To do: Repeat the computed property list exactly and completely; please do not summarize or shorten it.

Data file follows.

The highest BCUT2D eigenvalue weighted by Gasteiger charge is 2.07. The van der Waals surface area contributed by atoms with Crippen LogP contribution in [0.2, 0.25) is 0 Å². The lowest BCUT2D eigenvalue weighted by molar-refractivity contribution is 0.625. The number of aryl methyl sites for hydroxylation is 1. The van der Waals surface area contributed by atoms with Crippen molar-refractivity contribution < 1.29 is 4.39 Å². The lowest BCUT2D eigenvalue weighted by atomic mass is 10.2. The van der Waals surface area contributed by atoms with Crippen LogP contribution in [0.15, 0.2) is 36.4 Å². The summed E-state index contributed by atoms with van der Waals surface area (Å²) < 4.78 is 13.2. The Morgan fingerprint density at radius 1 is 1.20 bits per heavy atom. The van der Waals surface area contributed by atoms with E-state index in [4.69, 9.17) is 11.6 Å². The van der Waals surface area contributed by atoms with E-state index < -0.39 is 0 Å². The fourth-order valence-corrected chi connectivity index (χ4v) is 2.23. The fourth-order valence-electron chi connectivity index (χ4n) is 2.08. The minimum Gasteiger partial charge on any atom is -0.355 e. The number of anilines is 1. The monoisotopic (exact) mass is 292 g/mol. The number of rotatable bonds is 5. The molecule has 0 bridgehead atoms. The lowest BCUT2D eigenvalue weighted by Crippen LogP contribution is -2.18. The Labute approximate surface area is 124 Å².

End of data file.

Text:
The highest BCUT2D eigenvalue weighted by Gasteiger charge is 2.07. The van der Waals surface area contributed by atoms with Crippen LogP contribution in [0.2, 0.25) is 0 Å². The lowest BCUT2D eigenvalue weighted by molar-refractivity contribution is 0.625. The number of aryl methyl sites for hydroxylation is 1. The van der Waals surface area contributed by atoms with Crippen molar-refractivity contribution < 1.29 is 4.39 Å². The lowest BCUT2D eigenvalue weighted by atomic mass is 10.2. The van der Waals surface area contributed by atoms with Crippen LogP contribution in [0.15, 0.2) is 36.4 Å². The summed E-state index contributed by atoms with van der Waals surface area (Å²) < 4.78 is 13.2. The Morgan fingerprint density at radius 1 is 1.20 bits per heavy atom. The van der Waals surface area contributed by atoms with E-state index in [4.69, 9.17) is 11.6 Å². The van der Waals surface area contributed by atoms with E-state index < -0.39 is 0 Å². The fourth-order valence-corrected chi connectivity index (χ4v) is 2.23. The fourth-order valence-electron chi connectivity index (χ4n) is 2.08. The minimum Gasteiger partial charge on any atom is -0.355 e. The number of anilines is 1. The monoisotopic (exact) mass is 292 g/mol. The number of rotatable bonds is 5. The molecule has 0 bridgehead atoms. The lowest BCUT2D eigenvalue weighted by Crippen LogP contribution is -2.18. The Labute approximate surface area is 124 Å².